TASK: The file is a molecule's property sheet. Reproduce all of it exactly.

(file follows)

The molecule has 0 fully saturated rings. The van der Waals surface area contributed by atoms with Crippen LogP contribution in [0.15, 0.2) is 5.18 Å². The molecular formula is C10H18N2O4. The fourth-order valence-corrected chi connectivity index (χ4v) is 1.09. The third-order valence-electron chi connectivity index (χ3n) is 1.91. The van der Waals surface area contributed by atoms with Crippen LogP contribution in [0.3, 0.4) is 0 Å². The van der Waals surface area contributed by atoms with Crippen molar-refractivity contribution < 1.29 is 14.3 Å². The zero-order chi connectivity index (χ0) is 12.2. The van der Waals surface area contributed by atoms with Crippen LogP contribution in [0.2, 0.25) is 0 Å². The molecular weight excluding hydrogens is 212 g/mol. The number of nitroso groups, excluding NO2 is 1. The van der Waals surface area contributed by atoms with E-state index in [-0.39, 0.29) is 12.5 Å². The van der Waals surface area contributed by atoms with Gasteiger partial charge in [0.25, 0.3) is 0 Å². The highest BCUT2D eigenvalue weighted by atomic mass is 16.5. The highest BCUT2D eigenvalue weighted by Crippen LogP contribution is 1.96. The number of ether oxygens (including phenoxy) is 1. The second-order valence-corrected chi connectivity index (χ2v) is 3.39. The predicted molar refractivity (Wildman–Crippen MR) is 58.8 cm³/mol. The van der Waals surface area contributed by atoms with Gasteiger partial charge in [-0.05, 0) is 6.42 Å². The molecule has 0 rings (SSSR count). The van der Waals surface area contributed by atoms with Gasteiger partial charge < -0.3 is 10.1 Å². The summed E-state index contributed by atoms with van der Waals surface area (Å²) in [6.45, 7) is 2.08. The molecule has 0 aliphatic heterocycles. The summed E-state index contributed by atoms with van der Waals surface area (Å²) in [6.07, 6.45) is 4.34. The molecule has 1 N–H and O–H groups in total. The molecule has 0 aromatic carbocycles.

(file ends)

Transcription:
The molecule has 0 fully saturated rings. The van der Waals surface area contributed by atoms with Crippen LogP contribution in [0.15, 0.2) is 5.18 Å². The molecular formula is C10H18N2O4. The fourth-order valence-corrected chi connectivity index (χ4v) is 1.09. The third-order valence-electron chi connectivity index (χ3n) is 1.91. The van der Waals surface area contributed by atoms with Crippen LogP contribution in [0.3, 0.4) is 0 Å². The van der Waals surface area contributed by atoms with Crippen molar-refractivity contribution < 1.29 is 14.3 Å². The zero-order chi connectivity index (χ0) is 12.2. The van der Waals surface area contributed by atoms with Crippen LogP contribution in [0.2, 0.25) is 0 Å². The molecular weight excluding hydrogens is 212 g/mol. The number of nitroso groups, excluding NO2 is 1. The van der Waals surface area contributed by atoms with E-state index in [-0.39, 0.29) is 12.5 Å². The van der Waals surface area contributed by atoms with Gasteiger partial charge in [0.25, 0.3) is 0 Å². The highest BCUT2D eigenvalue weighted by atomic mass is 16.5. The highest BCUT2D eigenvalue weighted by Crippen LogP contribution is 1.96. The number of ether oxygens (including phenoxy) is 1. The second-order valence-corrected chi connectivity index (χ2v) is 3.39. The predicted molar refractivity (Wildman–Crippen MR) is 58.8 cm³/mol. The van der Waals surface area contributed by atoms with Gasteiger partial charge in [-0.05, 0) is 6.42 Å². The molecule has 0 rings (SSSR count). The van der Waals surface area contributed by atoms with Gasteiger partial charge < -0.3 is 10.1 Å². The summed E-state index contributed by atoms with van der Waals surface area (Å²) in [6.45, 7) is 2.08. The molecule has 0 aliphatic heterocycles. The summed E-state index contributed by atoms with van der Waals surface area (Å²) in [6.07, 6.45) is 4.34. The molecule has 1 N–H and O–H groups in total. The molecule has 0 aromatic carbocycles.